This workflow begins with data streaming into a single instance of Event Hubs, which is then consumed by a single Azure Function as shown below.

Azure Function and Event Hub data streaming workflow chart

The test harness was driven using a message re-player to send events to an event hub. With modifications to use data specific for this scenario, we used TelcoGenerator, which is a call-event generation app downloadable from Microsoft. The source code is available on GitHub.

What did we learn?

Azure Functions is easy to configure and within minutes can be set up to consume massive volumes of telemetry data from Azure Event Hubs. Load testing was performed and telemetry was captured through Azure Application Insights. Key metrics clearly showed that Azure Functions delivered the required performance and throughput for this particular workflow:

Architecture 1 Event Hub + 1 Azure Function
Minimum time to process a single message end-to end (lower is better) 69 milliseconds
Average number of events processed per minute (higher is better) 8,300

Table: Load testing results

In addition to load testing performance, other features that helped drive the selection of Azure Functions included the following:

  • The ability to evaluate and execute one event at a time with millisecond latency and assurance that events are processed in order.
  • Azure Functions supports C#, JavaScript, Python, and other languages, which allows for the application of complex business logic within pipeline processing.
  • An Azure Function integrated with SQL Database provides multiple benefits:
      • Transactional control over event and transaction processing. If processing errors were found with a transaction in an event, all the transactions contained in the event could be rolled back.
      • Doing the bulk of data preparation using SQL Database in-memory processing and native stored procedures was very fast.
  • Dynamic changes to reference data or business logic are easily accommodated with Azure Functions. Reference tables and stored procedures could be updated easily and quickly in SQL Database and used immediately in subsequent executions without requiring the pipeline’s redeployment.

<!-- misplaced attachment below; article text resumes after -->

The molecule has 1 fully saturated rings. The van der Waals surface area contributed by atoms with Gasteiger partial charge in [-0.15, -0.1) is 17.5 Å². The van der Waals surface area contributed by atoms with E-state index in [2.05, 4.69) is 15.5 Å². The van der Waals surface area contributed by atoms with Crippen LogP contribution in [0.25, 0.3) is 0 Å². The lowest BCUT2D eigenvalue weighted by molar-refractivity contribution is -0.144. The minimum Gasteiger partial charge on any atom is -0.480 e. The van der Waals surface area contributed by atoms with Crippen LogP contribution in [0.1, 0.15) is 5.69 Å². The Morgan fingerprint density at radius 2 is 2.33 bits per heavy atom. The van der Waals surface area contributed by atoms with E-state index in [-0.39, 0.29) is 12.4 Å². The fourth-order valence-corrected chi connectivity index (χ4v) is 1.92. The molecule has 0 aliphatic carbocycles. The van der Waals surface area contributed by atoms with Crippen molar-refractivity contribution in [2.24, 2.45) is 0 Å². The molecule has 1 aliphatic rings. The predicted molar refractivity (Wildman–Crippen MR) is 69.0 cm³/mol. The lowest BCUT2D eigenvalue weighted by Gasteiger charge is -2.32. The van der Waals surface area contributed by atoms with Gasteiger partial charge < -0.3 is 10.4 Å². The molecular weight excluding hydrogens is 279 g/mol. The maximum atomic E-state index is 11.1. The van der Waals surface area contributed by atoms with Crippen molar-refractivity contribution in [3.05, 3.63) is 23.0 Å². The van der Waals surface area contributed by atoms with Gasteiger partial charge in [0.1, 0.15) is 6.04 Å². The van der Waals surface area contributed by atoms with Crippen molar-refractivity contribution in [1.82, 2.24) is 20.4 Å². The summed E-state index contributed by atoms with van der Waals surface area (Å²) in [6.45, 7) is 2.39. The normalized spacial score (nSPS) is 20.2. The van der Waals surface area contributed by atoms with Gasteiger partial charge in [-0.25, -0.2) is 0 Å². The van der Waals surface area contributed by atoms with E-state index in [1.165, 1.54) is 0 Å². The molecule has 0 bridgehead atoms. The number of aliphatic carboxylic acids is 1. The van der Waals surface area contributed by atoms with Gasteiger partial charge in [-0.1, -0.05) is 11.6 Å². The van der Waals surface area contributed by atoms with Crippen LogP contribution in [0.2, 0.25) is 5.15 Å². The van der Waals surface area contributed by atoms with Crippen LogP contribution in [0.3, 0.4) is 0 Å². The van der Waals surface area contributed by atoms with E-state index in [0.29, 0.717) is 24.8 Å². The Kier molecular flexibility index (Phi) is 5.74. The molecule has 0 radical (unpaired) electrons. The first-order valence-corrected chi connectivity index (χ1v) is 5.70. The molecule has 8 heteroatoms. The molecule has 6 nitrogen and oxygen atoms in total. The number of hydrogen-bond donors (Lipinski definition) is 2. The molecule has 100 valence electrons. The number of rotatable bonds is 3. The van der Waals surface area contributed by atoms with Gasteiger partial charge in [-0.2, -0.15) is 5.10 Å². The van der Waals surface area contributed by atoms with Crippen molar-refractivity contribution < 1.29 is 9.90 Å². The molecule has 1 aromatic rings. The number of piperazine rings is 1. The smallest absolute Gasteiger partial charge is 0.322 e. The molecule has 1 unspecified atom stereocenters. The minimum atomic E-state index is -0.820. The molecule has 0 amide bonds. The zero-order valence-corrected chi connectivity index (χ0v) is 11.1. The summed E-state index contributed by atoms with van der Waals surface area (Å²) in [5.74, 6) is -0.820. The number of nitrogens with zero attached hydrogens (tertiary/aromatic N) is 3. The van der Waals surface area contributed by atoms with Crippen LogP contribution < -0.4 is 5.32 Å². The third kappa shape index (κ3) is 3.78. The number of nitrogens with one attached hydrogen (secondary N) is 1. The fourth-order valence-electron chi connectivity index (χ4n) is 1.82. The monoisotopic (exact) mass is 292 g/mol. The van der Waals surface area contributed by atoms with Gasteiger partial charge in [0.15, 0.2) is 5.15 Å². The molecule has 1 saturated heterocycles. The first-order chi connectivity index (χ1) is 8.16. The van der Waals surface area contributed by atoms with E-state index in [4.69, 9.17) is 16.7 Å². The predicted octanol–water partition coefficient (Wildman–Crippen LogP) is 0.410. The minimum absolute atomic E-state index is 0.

• JSON file processing was intensive and complex with up to five individual bank transactions extracted from each JSON file. With Azure Functions, JSON parsing was fast because it could leverage native JSON capabilities in .NET Framework.
  • Initially the service had an issue with locking on the Event Hubs consumer groups when scaling. After experimenting with configuration parameters described in “A fast, serverless, big data pipeline powered by a single Azure Function”, a single function was all that was needed to meet the big data volume requirements for this solution.
  • With an Azure Function, state can be saved easily between processing activities.
  • For a DevOps release process, it is straight forward to incorporate an Azure Functions pipeline and develop unit tests for Azure Functions methods. For this scenario, it was helpful to develop unit tests for data values and data type checks for the Azure Function.

Recommended next steps

As solution requirements are refined, it can become important for technology decision makers to know how a data pipeline will perform with sudden fluctuations in event and data volumes. As you consider technologies for your data pipeline solution, consider load testing the pipeline. To get you started, here are some links that can help:

Special thank you to Cedric Labuschagne, Chris Cook, and Eujon Sellers for their collaboration on this blog.